Author: Nita Prose
Pub. Date: Jan. 2022 (read Mar. 2022)
The Maid was my Book Club’s pick for March. I admit I wasn’t super enthused for it because mysteries aren’t generally my favourite, but it had good early reviews, so I was intrigued. Unfortunately, very little about this book worked for me and it was not popular in our book club discussion.
The Maid tells the story of Molly Gray, a young 20-something woman raised by her grandmother and working at an upscale hotel as a maid. In her work, Molly mostly blends in with the shadows, but when she discovers one of the hotel guests dead in his bed, she is catapulted into the limelight and her awkward social demeanor makes her one of the prime suspects.
Let’s start with talking about the writing style. It wasn’t my favourite, but it reminded me a bit of Eleanor Oliphant is Completely Fine, with less charm. It’s never stated outright, but Molly struggles with how to interact in social situations and I think the reader can assume she likely falls somewhere on the spectrum. Her grandmother played a large role in helping Molly navigate the world, but has recently passed, leaving Molly struggling both socially and financially. As the protagonist, I thought the writing style suited Molly’s voice, but sadly the characterization and storytelling were lacking.
Molly grows a lot throughout the novel, learning about herself and others around her as several new people enter her life to help her through the police investigation. But while she supposedly grows as a person, her growth didn’t feel organic or natural to me. The entire story happens in the span of 5 days and was too neatly packaged for me to buy into it. Molly has struggled her entire life with social interactions and suddenly at the climax she has all these revelations about how other people react. I thought this to be super unlikely if she has struggled her whole life with reading people and I didn’t think it was a particularly good message, as if people on the spectrum can suddenly change the way they see and interpret the world.
But my biggest problem with the book is that the plot is just not very sophisticated. For a mystery novel, I found it to be incredibly boring. I wanted the mystery to be clever and have lots of twists and turns, but the author reveals almost everything to us upfront! It’s clear that there’s something sinister going on in the hotel, we don’t necessarily know who the murderer is, but we know who the key suspects at the hotel are, so it’s not a stretch to see where the story is going. Arguably there are a few twists towards the end of the book, but even these fell flat to me. So before I get into discussion about this in the spoiler part of my review, I’ll just say that I wouldn’t recommend this book because unfortunately it’s lacking in both plot and characterization.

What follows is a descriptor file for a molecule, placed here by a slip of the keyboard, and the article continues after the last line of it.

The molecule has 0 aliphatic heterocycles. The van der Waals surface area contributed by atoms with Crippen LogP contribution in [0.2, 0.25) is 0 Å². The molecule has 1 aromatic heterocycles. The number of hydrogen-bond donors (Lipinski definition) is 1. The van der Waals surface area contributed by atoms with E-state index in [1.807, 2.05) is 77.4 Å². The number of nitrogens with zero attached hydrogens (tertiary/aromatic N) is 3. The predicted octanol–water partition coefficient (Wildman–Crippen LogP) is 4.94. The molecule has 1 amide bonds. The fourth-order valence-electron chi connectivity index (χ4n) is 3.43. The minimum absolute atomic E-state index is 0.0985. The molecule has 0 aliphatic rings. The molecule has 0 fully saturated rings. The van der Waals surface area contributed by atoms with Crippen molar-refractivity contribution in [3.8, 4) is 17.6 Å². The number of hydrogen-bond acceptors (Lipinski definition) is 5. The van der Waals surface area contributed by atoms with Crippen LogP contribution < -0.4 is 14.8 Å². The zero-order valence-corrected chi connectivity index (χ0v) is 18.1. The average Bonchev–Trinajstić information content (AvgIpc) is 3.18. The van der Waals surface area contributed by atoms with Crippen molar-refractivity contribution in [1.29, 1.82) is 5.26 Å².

Okay, now for SPOILERS.
What drove me nuts at the end is that this whole book is marketed and sold as a “closed door mystery novel” reminiscent of Agatha Christie. People love these kinds of books and it’s a great premise. So WHY IN THE WORLD is the murderer not someone from inside the hotel! It’s such a cop-out and just read like lazy writing to me. The author hands us Rodney and Giselle on a silver platter as suspects in the drug scheme at the very least, but even if they didn’t commit the murder, there were still lots of other suspects – from the hotel manager, to Cheryl, to Juan Manuel, to the other maids, and of course, even Molly. I was just flat out annoyed that the author decided to make the murderer someone from outside the hotel. It’s disappointing and it’s not clever. I could understand why Molly would want to protect Giselle (if she was the murderer), but I really don’t see why she would protect Ms. Black. She had no reason to keep this information secret.
Then there’s the unnecessary twist near the end where Mr. Preston appears to reveal that he is Molly’s grandfather?! It wasn’t totally clear to me if this was the case, but I don’t think it added much to the novel and it actually, if anything, made me more sad because it means Mr. Preston likely only ever wanted to help Molly because she was his granddaughter and not just because he happened to like her. Also the whole lawyer bailing Molly out of jail thing seemed super unlikely to me.
Finally, my friend at book club brought up an excellent point about the very end – why on earth was Charlotte questioning Molly on the stand? Molly was no longer a suspect, she was only a witness, so she would have been questioned by either the prosecution or the defense (for Rodney), neither of which Charlotte was likely to be representing. It’s a small detail, but it does highlight the lack of forethought that seems to have gone into the novel. I just didn’t think the plot was sophisticated enough. It was too easily resolved and the character growth too easily realized. It had the potential for a good story, but sadly, I just don’t think this author is there yet.
So 2.5 stars from me – not a favourite, nor would I recommend.